Differential equations have been around almost as long as derivatives. Shortly after people began computing derivatives and thinking about physical, practical problems in terms of derivatives, they realized how incredibly useful it would be to invert the process. Instead of needing to find the derivative of a known function, we often know equations the derivatives must satisfy and need to find the function.
So-called ordinary differential equations (ODEs) involve functions of one variable. Often that variable is time. Partial differential equations (PDEs) are more general, involving functions of several variables, such as several spatial variables or functions of space and time.
Boundary value problems
The hard part in working with differential equations, especially partial differential equations, is the boundary conditions. The differential equation itself is derived by examining what happens inside some system. Boundary conditions specify how that system interfaces with the rest of the world.
With ODEs the boundary may simply be a single point, time zero, in which case the boundary conditions are called initial conditions. With ODEs, the boundary conditions may specify the value of the solution or some of its derivatives on the boundary of some region of space, and may involve initial conditions as well.
Analytic and numerical solutions
In practice, solving differential equations almost always means producing numerical solutions. However, analytic solution methods remain important. An exact solution to a simplified problem, for example, can give you some assurance that your numerical solution is plausible. Also, some questions, such as stability and long-term behavior, may be easier to explore with analytic methods. When possible, it’s valuable to explore a differential equation model numerically and analytically.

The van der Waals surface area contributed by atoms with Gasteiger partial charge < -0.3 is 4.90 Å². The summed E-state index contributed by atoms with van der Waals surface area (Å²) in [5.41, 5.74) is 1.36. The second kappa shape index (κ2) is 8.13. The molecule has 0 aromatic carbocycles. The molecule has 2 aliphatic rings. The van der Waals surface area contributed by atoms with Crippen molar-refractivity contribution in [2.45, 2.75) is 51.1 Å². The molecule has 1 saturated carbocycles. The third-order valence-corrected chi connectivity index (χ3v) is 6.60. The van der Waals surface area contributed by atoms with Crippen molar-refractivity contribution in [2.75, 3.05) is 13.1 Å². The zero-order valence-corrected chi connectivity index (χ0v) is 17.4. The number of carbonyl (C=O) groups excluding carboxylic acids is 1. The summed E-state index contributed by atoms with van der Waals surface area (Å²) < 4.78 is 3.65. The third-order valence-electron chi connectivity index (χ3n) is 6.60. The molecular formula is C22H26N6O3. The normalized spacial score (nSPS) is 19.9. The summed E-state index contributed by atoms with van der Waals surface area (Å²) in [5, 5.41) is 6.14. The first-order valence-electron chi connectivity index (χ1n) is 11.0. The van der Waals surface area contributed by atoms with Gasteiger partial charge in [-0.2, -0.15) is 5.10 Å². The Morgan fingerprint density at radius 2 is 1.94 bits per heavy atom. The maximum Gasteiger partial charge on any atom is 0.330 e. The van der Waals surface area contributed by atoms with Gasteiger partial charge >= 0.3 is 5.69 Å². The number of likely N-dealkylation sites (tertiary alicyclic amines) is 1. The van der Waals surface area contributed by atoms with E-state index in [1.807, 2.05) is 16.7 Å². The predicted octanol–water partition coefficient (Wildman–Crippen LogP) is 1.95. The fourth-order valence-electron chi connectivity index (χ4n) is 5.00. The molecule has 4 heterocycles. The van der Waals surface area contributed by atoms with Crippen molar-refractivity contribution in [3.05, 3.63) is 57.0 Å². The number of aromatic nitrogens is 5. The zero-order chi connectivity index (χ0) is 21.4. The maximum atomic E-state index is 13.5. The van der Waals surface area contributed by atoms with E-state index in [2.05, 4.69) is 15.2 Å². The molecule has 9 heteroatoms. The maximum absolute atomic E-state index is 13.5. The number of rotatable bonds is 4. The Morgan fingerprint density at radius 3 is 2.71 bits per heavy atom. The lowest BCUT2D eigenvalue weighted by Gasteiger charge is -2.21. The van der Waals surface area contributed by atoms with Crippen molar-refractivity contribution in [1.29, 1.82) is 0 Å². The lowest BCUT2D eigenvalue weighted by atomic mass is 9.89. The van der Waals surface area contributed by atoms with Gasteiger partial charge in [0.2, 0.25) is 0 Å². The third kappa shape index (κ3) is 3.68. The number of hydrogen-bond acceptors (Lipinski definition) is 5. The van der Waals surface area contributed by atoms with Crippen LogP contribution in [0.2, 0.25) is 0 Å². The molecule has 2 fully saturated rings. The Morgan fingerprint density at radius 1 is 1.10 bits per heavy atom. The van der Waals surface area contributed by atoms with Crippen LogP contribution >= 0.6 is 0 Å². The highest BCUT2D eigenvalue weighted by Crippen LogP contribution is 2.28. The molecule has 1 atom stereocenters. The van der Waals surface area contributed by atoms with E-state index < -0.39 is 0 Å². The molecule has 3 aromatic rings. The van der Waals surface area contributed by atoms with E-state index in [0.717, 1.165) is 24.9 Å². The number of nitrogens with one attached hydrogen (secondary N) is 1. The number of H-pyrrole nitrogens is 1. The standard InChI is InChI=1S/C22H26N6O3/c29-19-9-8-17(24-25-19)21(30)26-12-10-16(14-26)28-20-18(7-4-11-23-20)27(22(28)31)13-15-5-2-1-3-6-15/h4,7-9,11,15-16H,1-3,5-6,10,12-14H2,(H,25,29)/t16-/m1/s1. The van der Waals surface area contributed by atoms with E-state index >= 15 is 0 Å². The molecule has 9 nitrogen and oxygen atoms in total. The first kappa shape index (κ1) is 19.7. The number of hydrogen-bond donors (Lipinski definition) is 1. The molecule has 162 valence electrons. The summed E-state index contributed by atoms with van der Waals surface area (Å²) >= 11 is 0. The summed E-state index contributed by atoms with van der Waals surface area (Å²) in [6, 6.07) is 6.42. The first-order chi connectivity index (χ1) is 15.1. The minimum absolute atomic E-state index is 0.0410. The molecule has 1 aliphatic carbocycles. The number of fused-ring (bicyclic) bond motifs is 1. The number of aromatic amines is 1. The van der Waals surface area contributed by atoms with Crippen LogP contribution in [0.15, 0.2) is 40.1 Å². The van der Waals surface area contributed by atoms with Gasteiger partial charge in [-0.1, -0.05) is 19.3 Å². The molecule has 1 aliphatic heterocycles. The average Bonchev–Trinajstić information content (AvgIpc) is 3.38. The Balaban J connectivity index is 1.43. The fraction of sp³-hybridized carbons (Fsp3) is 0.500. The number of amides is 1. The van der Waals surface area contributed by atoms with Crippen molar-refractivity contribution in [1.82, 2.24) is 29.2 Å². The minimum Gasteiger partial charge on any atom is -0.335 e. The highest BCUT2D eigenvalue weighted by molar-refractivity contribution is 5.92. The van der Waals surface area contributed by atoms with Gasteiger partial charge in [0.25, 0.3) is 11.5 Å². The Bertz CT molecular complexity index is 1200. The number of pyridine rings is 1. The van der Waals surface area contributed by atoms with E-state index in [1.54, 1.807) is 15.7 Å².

Our president did his PhD and postdoc work in nonlinear PDEs. Others on our team have PhDs in statistics and computer science and have come to PDEs from their complementary perspectives. Together we have used differential equations to model complex systems in medical and financial applications.
Finding parameters with filtering
Not only is the solution to the differential equation initially unknown, but the exact form of the differential equation itself is unknown. Parameters are determined by a finite amount of empirical data, and so there is always some residual uncertainty regarding the exact values of the parameters.
The parameters may also vary over time, in which case you may have two kinds of simultaneous evolution: the PDE solution evolving over time while the parameters of the PDE itself are also evolving over time. In practice techniques such as Kalman filters or particle filters are used to update our knowledge of parameters as the differential equations evolve.
Our team has extensive experience in differential equations, statistics, and scientific computation. These all come together in solving differential equations and accounting for uncertainty in their parameters.
Help with modeling
If you’d like for me to help your company with differential equations, particle filtering, or other aspects of mathematical modeling, please call or email to discuss your project.
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